Why this platform-based approach sounds very reasonable it also reveals some challenges. Suppose, different product line instances, e.g., various mobil phones, leverage a common platform, e.g., a software platform that includes all required communication stacks such as the UI, persistence features, power management, etc. What if one of these application projects requires a modification of one of the common core assets within the platform? There are different alternatives in this context. As precondition, I assume that the modification could not be handled by variation (using a kind of variability hook in the platform), but requires the modification of a common platform component. In a naive world, we would just derive a new branch of the platform without any impact on the other family members. It is a no-brainer that this alternative is unacceptable in the real world as further change requests could emerge each of them leading to a new specialized platform version. Thus, we would end up in a sea of platforms. This is of the same dimension such as asking Microsoft to provide a customized Windows for each customer. Why is this such a big problem? Suppose, that you need to evolve the platform in the future. How can you manage evolution facing a sea of platforms? In the best case, it will work with large efforts and costs, but lead to design erosion forcing the platform team to come up with a complete new platform every second or third product line generation. Needless to say, that the RoI through re-usability which was the primary reason to establish a product line won't be too impressive in such a scenario. Thus, we need another way of handling modifications! Any change request should lead to a modification of the platform. Yes, this will require all application projects to leverage the modified platform. When the platform is a significant part of the application, then we should be ready to pay this price for the sake of platform evolution. In such an approach the platform will be evolved in a systematic way, thus reducing the risk of design erosion. However, successful platform lifecycle engineering is not only a matter of implementation. The development organization must establish a team that is in charge of platform development with a clear interface (and firewall) between the platform team and the application projects which are building the product line members. Otherwise, we will end up in exactly the same approach as illustrated in the first alternative. Of course, a platform team is responsible to meet its customers' requirements. At the same time, a platform team should be empowered to reject all change requests that have a negative impact on the majority of application projects. Moreover, application projects need to synchronize with platform development, and also send change requests and bug reports to the platform team. For these co-operation aspects, an appropriate product line engineering process and tool chain must handle all synchronization and coordination issues. MDSD techniques (Model-Drived Software Development) help to decouple platform from application developers, while increasing productivity. This is the reason why MDA (Model Driven Architecture) introduces PIMs (Platform Independent Models) and PSMs (Platform Specific Models).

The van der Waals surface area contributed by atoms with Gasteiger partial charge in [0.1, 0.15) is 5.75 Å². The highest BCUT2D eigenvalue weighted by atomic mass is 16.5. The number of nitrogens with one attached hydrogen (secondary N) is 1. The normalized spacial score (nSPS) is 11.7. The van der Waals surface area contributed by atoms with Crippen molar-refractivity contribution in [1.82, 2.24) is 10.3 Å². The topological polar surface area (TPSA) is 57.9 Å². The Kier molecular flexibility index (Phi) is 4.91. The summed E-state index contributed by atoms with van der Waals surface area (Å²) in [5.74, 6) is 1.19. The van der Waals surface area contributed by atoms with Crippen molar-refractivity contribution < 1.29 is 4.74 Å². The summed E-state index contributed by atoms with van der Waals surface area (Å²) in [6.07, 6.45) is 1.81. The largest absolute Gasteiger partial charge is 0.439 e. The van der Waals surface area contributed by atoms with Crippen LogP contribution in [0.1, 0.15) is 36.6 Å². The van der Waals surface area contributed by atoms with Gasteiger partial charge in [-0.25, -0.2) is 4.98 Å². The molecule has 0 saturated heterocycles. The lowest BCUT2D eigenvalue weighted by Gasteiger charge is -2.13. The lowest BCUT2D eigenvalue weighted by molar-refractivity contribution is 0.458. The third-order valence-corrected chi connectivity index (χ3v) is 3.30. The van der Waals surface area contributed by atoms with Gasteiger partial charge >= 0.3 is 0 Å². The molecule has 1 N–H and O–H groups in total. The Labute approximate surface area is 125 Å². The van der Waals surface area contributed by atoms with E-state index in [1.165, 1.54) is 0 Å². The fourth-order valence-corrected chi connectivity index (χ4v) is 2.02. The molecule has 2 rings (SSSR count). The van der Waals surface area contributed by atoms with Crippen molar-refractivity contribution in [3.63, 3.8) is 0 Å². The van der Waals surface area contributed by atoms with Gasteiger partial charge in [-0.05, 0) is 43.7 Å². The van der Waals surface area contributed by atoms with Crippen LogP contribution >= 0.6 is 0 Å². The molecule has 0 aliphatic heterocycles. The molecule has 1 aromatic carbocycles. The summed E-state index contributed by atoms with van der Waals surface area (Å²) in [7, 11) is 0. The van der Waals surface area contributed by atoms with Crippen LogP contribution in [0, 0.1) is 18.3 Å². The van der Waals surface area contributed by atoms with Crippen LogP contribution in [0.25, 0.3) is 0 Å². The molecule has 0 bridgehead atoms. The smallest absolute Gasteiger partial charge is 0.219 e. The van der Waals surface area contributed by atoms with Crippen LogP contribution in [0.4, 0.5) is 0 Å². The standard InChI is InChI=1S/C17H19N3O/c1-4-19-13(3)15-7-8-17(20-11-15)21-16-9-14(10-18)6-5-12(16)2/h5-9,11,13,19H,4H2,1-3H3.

To summarize, product lines and platforms denote twins, because product line engineering requires the development of a platform that combines core assets in a common way, while integrating variability management. Unfortunately, platform development is one of the underestimated activities in product line engineering, which is why many projects fail. The reason for this is obvious. Each platform modification has an impact on ALL program family members and is not constrained to a single one-off-application. In addition, the situation gets even worse and messy if you consider the fact that a platform is not only a set of implementation artifacts but also includes tests, documents, models, aspects, among many other entities. Thus, only a systematic platform lifecycle engineering approach will help successfully develop and evolve program families.